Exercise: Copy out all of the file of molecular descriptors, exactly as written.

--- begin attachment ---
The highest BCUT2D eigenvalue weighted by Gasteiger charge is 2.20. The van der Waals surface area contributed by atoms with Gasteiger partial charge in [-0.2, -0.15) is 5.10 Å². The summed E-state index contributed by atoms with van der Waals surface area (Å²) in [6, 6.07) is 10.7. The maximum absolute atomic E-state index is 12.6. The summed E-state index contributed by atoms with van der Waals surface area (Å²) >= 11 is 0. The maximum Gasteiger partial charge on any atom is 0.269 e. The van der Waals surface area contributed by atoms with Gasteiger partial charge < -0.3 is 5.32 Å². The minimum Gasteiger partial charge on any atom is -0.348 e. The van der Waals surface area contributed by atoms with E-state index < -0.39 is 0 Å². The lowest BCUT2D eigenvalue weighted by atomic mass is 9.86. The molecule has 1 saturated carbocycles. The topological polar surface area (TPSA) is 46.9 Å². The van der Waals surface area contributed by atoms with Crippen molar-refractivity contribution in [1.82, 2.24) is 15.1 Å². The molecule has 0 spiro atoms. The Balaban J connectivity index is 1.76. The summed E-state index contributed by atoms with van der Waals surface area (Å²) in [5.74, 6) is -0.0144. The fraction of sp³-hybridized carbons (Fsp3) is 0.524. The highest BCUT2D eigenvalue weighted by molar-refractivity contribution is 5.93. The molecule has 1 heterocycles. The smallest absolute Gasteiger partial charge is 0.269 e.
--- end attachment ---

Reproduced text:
The highest BCUT2D eigenvalue weighted by Gasteiger charge is 2.20. The van der Waals surface area contributed by atoms with Gasteiger partial charge in [-0.2, -0.15) is 5.10 Å². The summed E-state index contributed by atoms with van der Waals surface area (Å²) in [6, 6.07) is 10.7. The maximum absolute atomic E-state index is 12.6. The summed E-state index contributed by atoms with van der Waals surface area (Å²) >= 11 is 0. The maximum Gasteiger partial charge on any atom is 0.269 e. The van der Waals surface area contributed by atoms with Gasteiger partial charge < -0.3 is 5.32 Å². The minimum Gasteiger partial charge on any atom is -0.348 e. The van der Waals surface area contributed by atoms with E-state index < -0.39 is 0 Å². The lowest BCUT2D eigenvalue weighted by atomic mass is 9.86. The molecule has 1 saturated carbocycles. The topological polar surface area (TPSA) is 46.9 Å². The van der Waals surface area contributed by atoms with Crippen molar-refractivity contribution in [1.82, 2.24) is 15.1 Å². The molecule has 0 spiro atoms. The Balaban J connectivity index is 1.76. The summed E-state index contributed by atoms with van der Waals surface area (Å²) in [5.74, 6) is -0.0144. The fraction of sp³-hybridized carbons (Fsp3) is 0.524. The highest BCUT2D eigenvalue weighted by molar-refractivity contribution is 5.93. The molecule has 1 heterocycles. The smallest absolute Gasteiger partial charge is 0.269 e.